Philip Bloom on Shooting Film and Using Too Many Cameras

British filmmaker Philip Bloom was recently in Frankfurt working with digital agency Szyygy, and while he was there, he was selected as the subject of a filmmaking exercise he assigned the students of the 3-day private workshop he gave.

The assignment was to film a mini doc, and the four students picked Bloom as the subject, choosing to interview him about the street photography he shoots during his time off.

The mini doc offers some interesting insights into what the filmmaker spends his free time doing. Having recently transitioned into shooting film on the street — in order to be “more selective” — Bloom laments that he’s “not doing it right.” Instead of going out with one camera and one lens, he tends to go out with four, five or even six cameras.


In the video’s description, Bloom confesses that he has finally come to a hard decision and now goes out with only two cameras: typically a Leica M and one of his medium formats. Bloom seems to like the latter in particular, because the fact that each frame costs him some 2 Euros to shoot and develop really forces him to think before he presses the shutter.

How many cameras are too many is up for debate (one commenter maintained there’s “no such thing”) but even with all those cameras, Bloom’s results speak for themselves. Check out the video at the top to see a little bit of his street photography and get an idea of how an award-winning filmmaker spends his free time.

(via Doobybrain)

  • critycal

    I have a dog wich is EXACTLY as the one on 1:35

  • Stan B.

    I’m sure he’s a very good… filmmaker.

  • jkantor267

    This gives me a great idea: I’ll create an iPhone app which makes people pay $3 every time they take a picture!

  • Ken Elliott

    Philip Bloom is an awesome filmmaker. I highly recommend anyone interested in video to check out his blog. Google his name.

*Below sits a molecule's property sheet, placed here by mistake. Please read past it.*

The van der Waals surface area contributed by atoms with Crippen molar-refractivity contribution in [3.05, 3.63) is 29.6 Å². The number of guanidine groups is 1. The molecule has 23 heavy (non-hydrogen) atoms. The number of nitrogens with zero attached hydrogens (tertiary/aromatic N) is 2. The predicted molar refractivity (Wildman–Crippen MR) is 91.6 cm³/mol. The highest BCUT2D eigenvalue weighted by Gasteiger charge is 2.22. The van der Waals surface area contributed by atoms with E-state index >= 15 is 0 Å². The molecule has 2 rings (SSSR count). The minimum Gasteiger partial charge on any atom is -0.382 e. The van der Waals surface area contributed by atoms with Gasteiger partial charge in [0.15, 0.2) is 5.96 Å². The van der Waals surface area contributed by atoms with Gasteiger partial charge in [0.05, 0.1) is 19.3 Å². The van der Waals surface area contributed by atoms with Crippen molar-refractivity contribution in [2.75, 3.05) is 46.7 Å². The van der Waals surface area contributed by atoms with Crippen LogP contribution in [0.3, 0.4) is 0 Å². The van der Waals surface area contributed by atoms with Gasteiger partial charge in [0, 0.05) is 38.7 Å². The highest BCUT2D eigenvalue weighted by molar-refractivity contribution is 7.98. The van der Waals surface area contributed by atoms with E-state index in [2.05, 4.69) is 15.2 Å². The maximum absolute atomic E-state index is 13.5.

• Fernando Callo

    This guy is awesome but I think he’s suffering from G.A.S. I follow him on Instagram and I see a picture of a new camera he gets every week

  • Gman

    learn to dev your own film bro

  • jonathan pearson

    im a old timer who started on film….id never go back from digital what a waste of money…..

  • Eugene Chok

    dev your own c41or e6…. yeaaaa…… no thnx

  • Sid Ceaser

    As much as I think digital is awesomesauce, it doesn’t have the same feel that shooting on film has always given me. Also, it simply looks different. It has a different trait. When I want that look, I go back to film.

  • Gary Orona

    This is a little surreal. Up till a few years ago everything I shot was film. 35mm and 16mm Motion Picture Film, Large Format, Medium Format, 35mm stills etc. To hear a guy who is so praised as such a tremendous “Filmmaker” talk about how hard it is to get a good shot and that everything has to be just right is, well… what? Did I just hear him say that?

    If you’ve been shooting film for nearly 30 years as a pro ( I have) then it’s not difficult, it’s second nature. Did I miss something here? I think Philip seems to be a really great guy, but did I just hear him sound like a newbie?

    I am not hating. I’d love to have a beer with Philip it’s just that this mini-doc really seems strange for a guy with such a huge following? I just figured that like many of us who have been around for more than two decades he’d be really tight with film?

    Made me feel a little like an Ice Age Man… but film didn’t vanish so long ago right? ;)

    Good Thoughts- Gary O.

  • Sky

    Well, I started film (Lubitel TLR – it still works!), moved to digital ~6 years ago, but roughly 2 years ago bought back my film gear and I still shoot film when I don’t need dozens of photographs right away – it still has got this unique looks and different “feel” than a digital gear. I understand that many people don’t “get it” but there’s no need to call it a waste of money.

  • Paul